“Oli doesn’t like to feel like his stuff is disingenuous,” Sykes’ bandmate Jordan Fish told Hysteria at the end of 2020. “He struggles to fake it.” It’s no surprise then that the singer has pushed Bring Me’s status to the forefront of social media yet again. The kids aren’t making Chelsea Smile their profile song, but nowadays they can post a video and potentially have Sykes provide his personal reaction on TikTok. He often watches fan videos quietly and provides a smile or mouths kind words in support. The content runs a wide gamut: people perform guitar or vocal covers of old or new material, create reaction memes about his famously styled hair (to which he himself reacts, self-aware), or even a pole dancing routine from a girl who says he’s helped her build confidence. With that level of connection to fans, it’s no wonder they’re hitting our shores with top billing.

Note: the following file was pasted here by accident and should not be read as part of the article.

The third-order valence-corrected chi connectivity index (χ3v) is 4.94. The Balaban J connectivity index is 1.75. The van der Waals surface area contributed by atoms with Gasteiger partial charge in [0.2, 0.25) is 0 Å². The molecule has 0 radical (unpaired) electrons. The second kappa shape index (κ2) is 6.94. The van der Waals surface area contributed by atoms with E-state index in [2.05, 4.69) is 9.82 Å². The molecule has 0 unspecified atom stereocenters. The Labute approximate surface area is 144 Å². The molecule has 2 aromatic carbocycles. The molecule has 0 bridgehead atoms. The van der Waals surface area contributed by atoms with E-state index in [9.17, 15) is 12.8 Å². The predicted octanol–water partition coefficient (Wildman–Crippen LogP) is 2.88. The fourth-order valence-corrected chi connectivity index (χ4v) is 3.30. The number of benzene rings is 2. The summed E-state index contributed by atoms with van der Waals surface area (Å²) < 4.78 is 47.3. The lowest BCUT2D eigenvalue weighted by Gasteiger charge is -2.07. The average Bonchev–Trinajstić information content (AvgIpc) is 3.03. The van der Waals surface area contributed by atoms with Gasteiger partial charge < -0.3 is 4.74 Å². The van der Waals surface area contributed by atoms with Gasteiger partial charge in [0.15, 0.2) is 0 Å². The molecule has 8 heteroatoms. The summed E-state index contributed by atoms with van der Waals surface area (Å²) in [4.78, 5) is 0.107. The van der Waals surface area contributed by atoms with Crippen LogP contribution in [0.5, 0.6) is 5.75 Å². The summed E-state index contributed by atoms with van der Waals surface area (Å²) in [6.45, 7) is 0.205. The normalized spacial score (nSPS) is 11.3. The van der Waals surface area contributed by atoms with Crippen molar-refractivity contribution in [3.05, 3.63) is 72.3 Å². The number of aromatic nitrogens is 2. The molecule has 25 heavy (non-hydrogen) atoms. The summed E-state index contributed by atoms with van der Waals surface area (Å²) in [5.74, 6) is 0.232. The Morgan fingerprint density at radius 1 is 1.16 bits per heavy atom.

Many fans older than Gen Z clamour for any information about the band throwing in certified scene classics to their current setlist. Any time a mention of older material surfaces (they performed a ‘deathcore medley’ of 2006/2008 era songs on their 2019 tour, which spiralled into a throwback set in Malta in May 2022 filled to the brim with deep cuts), he’s acutely aware that he might pigeon hole himself into unrealistic expectations. For Oliver Sykes and Bring Me though, expectations were always meant to be broken. “We’ve kind of dug our own graves because now we’re just going to get hounded if we don’t do something,” he says of pulling out surprises on the Australian run.